It all started with a stack of papers piled high on a desk in Colotlán, Mexico. Young Anibal Mares Márquez (BBA20) looked at his accountant mother Carmen’s tower of work and was impressed.
“It was empowering for my mom. I was proud she had that much work to do,” Mares Márquez remembers. It made him want to be an accountant too.
The next paper that was pivotal for Mares Márquez was a single sheet laying on his kitchen table. It was a letter inviting him to participate in the Tippie Gateway Program. But by then, the family dynamic had shifted. He had to read the letter to his mom—in English.
They had moved to northwest Iowa when he was 13. His father Humberto’s pig farm went under as a repercussion of the financial crisis of 2008, so when the opportunity arose to move to Rock Valley and work on a milk farm, he took it.
Most of the family came three years later, his mom leaving her stack of papers and eldest son, Leonardo, behind to work at a bacon factory. Leonardo had just graduated high school and wasn’t considered a minor, which matters in the eyes of U.S. immigration.
“The first four or five years were hard on everyone. Especially since my brother wasn’t with us,” Mares Márquez said.
While they all started out speaking very little English, Anibal had the advantage of studying the language at the local public school. When administrators placed him in sixth grade because of his low English proficiency, it kicked his work ethic into high gear. With a lot of hard work and the help of Janice Luevano, his ESL (English as a Second Language) teacher, he skipped from sixth to eighth grade, proving for the first—but not last— time that he shouldn’t be underestimated.
By the time the Tippie Gateway Program invite arrived in the mail, English was a snap. He read the letter to his mom, but had never heard of the University of Iowa and told her it “wasn’t for him.” His high school counselors were pushing community college
as the only option, and no one had told him otherwise. But his mom insisted he apply. It proved to be a decisive moment in his life.
“My mom always wanted me to do everything, to take advantage of every opportunity that presented itself,” Mares Márquez said.
The Tippie Gateway Program hosts high school juniors from groups underrepresented in business for a week of college immersion at no cost to the student. Underrepresented groups in business include racial minorities, low-income, and/or first-generation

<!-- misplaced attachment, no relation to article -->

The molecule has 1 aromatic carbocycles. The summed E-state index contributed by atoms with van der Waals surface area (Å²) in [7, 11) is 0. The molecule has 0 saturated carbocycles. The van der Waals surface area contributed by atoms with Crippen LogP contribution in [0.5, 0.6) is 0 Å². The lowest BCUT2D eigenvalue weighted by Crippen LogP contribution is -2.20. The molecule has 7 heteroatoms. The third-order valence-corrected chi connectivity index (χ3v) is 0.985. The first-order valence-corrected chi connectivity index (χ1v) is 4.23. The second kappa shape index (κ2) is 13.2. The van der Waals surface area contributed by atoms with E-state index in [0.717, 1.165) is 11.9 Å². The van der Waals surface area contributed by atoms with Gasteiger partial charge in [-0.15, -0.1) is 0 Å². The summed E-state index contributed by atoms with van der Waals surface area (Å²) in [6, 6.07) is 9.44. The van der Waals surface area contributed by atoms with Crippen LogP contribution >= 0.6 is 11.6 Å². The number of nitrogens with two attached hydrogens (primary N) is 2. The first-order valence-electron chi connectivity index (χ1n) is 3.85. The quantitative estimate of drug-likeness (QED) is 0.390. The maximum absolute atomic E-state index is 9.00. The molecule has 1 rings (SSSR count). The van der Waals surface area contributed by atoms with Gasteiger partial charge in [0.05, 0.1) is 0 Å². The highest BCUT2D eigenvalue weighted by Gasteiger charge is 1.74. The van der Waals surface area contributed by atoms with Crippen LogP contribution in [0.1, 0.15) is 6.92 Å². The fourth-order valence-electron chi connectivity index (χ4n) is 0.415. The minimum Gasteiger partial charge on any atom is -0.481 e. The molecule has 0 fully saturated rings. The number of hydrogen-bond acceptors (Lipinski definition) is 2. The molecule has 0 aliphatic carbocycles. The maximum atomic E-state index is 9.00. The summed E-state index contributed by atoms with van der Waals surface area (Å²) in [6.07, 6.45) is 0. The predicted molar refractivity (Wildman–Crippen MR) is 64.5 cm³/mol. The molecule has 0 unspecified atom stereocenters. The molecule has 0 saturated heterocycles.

“The Tippie Gateway Program has several layers of goals and recruiting students to attend the University of Iowa is one of them,” program coordinator Mark Archibald said. “But bigger picture, the goal is to introduce a diverse group of students to the study of business who might otherwise not have been exposed to it—regardless of whether or not they end up at the UI. The program shows these students what studying business in college is really like, and the career paths it can lead to. We hope this early exposure means more students from every race and background study business, go into business, and hopefully, end up in the C-suite.”
Mares Márquez was accepted and took part in Tippie Gateway 2015, the inaugural year of the program. Mares Márquez and his fellow Tippie Gateway cohorts, whom he is still close with, were the first program participants to graduate from the
Tippie College of Business in May 2020.
Mares Márquez’s experience in the Tippie Gateway Program was nothing short of eye-opening. He was encouraged to set his sights higher, to consider the full range of possibilities in higher education. He also saw people like him in the program, heard about financial aid opportunities, and thus realized he could actually have a place in the Hawkeye family.
“The Tippie Gateway Program residents and mentors were of diverse backgrounds. They gave unfiltered perspectives and explained everything. It was through their experiences that I could see myself doing it,” Mares Márquez said. “Mark Archibald explained that if we came here, we would have the opportunity to grow and that this was a community we were building.”
When he got home, he applied to a number of schools, including three Ivy League universities, but eventually decided to come to the Tippie College of Business as a direct admit because of his positive experience with the Tippie Gateway Program.
The initial donors for the Tippie Gateway Program were Stephen Belyn (BBA91) and his wife Pamela, but the program has grown with additional sponsors, including significant support from Wells Fargo and Pricewaterhouse Coopers (PwC),
which has a company-wide commitment to diversity and inclusion initiatives.
PwC is one of the forward-thinking companies that understands the strength of a diverse workforce and looks to universities like the University of Iowa as a pipeline for great candidates.
Which brings us back to Mares Márquez. After participating in the program, he became a Tippie Gateway Program mentor for several years in college, wanting to empower more students like him to join the Tippie family. After meeting and impressing PwC representatives through the program as a mentor, he secured an internship with the company.
“People like Anibal really show the value of our investment in the Tippie Gateway,” PwC Campus Recruiting Manager Rachel Gordon said.
Like many young, ambitious Tippie students, Mares Márquez maintained his PwC contacts because of his end goal: he wanted to work for them postgraduation. Mostly because they sponsored the Tippie Gateway Program.
“PwC representatives were very present throughout the week and made time to speak with students,” he said. “I had a great feeling about their company after seeing them sponsor and participate in a program like this. My internship confirmed it.”
In September all of Mares Márquez’s hard work paid off. He started as an associate in risk assurance for PwC in Minneapolis, ready to tackle his own stack of papers.
This article first appeared in the 2020 issue of Iowa Ledger.